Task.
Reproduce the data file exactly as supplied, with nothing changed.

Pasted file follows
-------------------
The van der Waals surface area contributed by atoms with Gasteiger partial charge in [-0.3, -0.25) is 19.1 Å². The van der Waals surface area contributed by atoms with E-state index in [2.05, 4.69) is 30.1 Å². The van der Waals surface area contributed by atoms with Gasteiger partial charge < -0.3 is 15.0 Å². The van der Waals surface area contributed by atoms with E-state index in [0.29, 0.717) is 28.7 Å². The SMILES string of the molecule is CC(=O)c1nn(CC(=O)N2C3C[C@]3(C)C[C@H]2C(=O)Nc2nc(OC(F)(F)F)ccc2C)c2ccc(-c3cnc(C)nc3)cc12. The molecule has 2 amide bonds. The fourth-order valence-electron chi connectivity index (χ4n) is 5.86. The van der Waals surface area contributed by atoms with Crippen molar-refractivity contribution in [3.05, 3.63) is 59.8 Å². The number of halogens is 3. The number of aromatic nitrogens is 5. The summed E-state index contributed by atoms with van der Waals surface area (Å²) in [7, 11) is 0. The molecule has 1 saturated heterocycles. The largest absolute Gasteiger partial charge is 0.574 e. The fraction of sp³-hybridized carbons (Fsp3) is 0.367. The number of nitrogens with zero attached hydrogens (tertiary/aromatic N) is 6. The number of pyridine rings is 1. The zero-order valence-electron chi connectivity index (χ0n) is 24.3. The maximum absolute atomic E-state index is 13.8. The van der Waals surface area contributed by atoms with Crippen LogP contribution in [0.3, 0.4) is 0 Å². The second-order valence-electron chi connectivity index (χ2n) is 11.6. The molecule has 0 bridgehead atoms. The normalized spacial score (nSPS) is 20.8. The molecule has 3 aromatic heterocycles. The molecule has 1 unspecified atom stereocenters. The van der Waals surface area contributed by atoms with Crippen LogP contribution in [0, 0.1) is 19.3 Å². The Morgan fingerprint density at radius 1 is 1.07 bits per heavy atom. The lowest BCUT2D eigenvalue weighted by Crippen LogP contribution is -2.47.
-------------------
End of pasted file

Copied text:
The van der Waals surface area contributed by atoms with Gasteiger partial charge in [-0.3, -0.25) is 19.1 Å². The van der Waals surface area contributed by atoms with E-state index in [2.05, 4.69) is 30.1 Å². The van der Waals surface area contributed by atoms with Gasteiger partial charge < -0.3 is 15.0 Å². The van der Waals surface area contributed by atoms with E-state index in [0.29, 0.717) is 28.7 Å². The SMILES string of the molecule is CC(=O)c1nn(CC(=O)N2C3C[C@]3(C)C[C@H]2C(=O)Nc2nc(OC(F)(F)F)ccc2C)c2ccc(-c3cnc(C)nc3)cc12. The molecule has 2 amide bonds. The fourth-order valence-electron chi connectivity index (χ4n) is 5.86. The van der Waals surface area contributed by atoms with Crippen molar-refractivity contribution in [3.05, 3.63) is 59.8 Å². The number of halogens is 3. The number of aromatic nitrogens is 5. The summed E-state index contributed by atoms with van der Waals surface area (Å²) in [7, 11) is 0. The molecule has 1 saturated heterocycles. The largest absolute Gasteiger partial charge is 0.574 e. The fraction of sp³-hybridized carbons (Fsp3) is 0.367. The number of nitrogens with zero attached hydrogens (tertiary/aromatic N) is 6. The number of pyridine rings is 1. The zero-order valence-electron chi connectivity index (χ0n) is 24.3. The maximum absolute atomic E-state index is 13.8. The van der Waals surface area contributed by atoms with Crippen LogP contribution in [0.3, 0.4) is 0 Å². The second-order valence-electron chi connectivity index (χ2n) is 11.6. The molecule has 0 bridgehead atoms. The normalized spacial score (nSPS) is 20.8. The molecule has 3 aromatic heterocycles. The molecule has 1 unspecified atom stereocenters. The van der Waals surface area contributed by atoms with Crippen LogP contribution in [0, 0.1) is 19.3 Å². The Morgan fingerprint density at radius 1 is 1.07 bits per heavy atom. The lowest BCUT2D eigenvalue weighted by Crippen LogP contribution is -2.47.